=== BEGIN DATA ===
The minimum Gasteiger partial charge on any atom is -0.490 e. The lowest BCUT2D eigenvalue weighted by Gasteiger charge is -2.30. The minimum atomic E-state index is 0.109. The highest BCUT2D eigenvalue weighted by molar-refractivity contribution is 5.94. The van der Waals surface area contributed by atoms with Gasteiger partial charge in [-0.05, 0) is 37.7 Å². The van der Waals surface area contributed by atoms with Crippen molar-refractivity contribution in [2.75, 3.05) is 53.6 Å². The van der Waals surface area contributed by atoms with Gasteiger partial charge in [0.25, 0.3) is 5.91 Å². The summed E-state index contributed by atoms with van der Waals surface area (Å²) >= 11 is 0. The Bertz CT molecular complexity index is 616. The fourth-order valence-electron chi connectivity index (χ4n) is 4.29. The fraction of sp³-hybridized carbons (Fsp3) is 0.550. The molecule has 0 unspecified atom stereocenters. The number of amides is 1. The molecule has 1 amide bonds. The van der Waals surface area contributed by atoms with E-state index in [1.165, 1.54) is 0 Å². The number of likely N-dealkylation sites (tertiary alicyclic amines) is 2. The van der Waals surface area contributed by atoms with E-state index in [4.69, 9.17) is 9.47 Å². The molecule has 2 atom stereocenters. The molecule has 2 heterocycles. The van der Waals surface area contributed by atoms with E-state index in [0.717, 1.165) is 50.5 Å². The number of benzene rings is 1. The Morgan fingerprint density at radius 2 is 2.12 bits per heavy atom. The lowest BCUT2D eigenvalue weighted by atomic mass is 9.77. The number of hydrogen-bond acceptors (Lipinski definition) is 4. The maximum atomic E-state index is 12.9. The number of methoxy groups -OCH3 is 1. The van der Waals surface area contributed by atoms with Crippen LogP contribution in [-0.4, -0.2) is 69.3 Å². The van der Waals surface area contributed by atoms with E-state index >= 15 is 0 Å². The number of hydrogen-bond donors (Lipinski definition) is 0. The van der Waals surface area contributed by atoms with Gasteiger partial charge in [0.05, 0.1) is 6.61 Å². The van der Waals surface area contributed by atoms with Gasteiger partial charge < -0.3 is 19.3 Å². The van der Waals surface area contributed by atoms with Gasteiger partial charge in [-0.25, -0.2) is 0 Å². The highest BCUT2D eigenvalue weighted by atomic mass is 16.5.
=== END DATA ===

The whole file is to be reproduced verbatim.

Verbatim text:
The minimum Gasteiger partial charge on any atom is -0.490 e. The lowest BCUT2D eigenvalue weighted by Gasteiger charge is -2.30. The minimum atomic E-state index is 0.109. The highest BCUT2D eigenvalue weighted by molar-refractivity contribution is 5.94. The van der Waals surface area contributed by atoms with Gasteiger partial charge in [-0.05, 0) is 37.7 Å². The van der Waals surface area contributed by atoms with Crippen molar-refractivity contribution in [2.75, 3.05) is 53.6 Å². The van der Waals surface area contributed by atoms with Gasteiger partial charge in [0.25, 0.3) is 5.91 Å². The summed E-state index contributed by atoms with van der Waals surface area (Å²) >= 11 is 0. The Bertz CT molecular complexity index is 616. The fourth-order valence-electron chi connectivity index (χ4n) is 4.29. The fraction of sp³-hybridized carbons (Fsp3) is 0.550. The molecule has 0 unspecified atom stereocenters. The number of amides is 1. The molecule has 1 amide bonds. The van der Waals surface area contributed by atoms with E-state index in [1.165, 1.54) is 0 Å². The number of likely N-dealkylation sites (tertiary alicyclic amines) is 2. The van der Waals surface area contributed by atoms with E-state index in [4.69, 9.17) is 9.47 Å². The molecule has 2 atom stereocenters. The molecule has 2 heterocycles. The van der Waals surface area contributed by atoms with E-state index in [0.717, 1.165) is 50.5 Å². The number of benzene rings is 1. The Morgan fingerprint density at radius 2 is 2.12 bits per heavy atom. The lowest BCUT2D eigenvalue weighted by atomic mass is 9.77. The number of hydrogen-bond acceptors (Lipinski definition) is 4. The maximum atomic E-state index is 12.9. The number of methoxy groups -OCH3 is 1. The van der Waals surface area contributed by atoms with Crippen LogP contribution in [-0.4, -0.2) is 69.3 Å². The van der Waals surface area contributed by atoms with E-state index >= 15 is 0 Å². The number of hydrogen-bond donors (Lipinski definition) is 0. The van der Waals surface area contributed by atoms with Gasteiger partial charge in [0.05, 0.1) is 6.61 Å². The van der Waals surface area contributed by atoms with Gasteiger partial charge < -0.3 is 19.3 Å². The van der Waals surface area contributed by atoms with Gasteiger partial charge in [-0.25, -0.2) is 0 Å². The highest BCUT2D eigenvalue weighted by atomic mass is 16.5.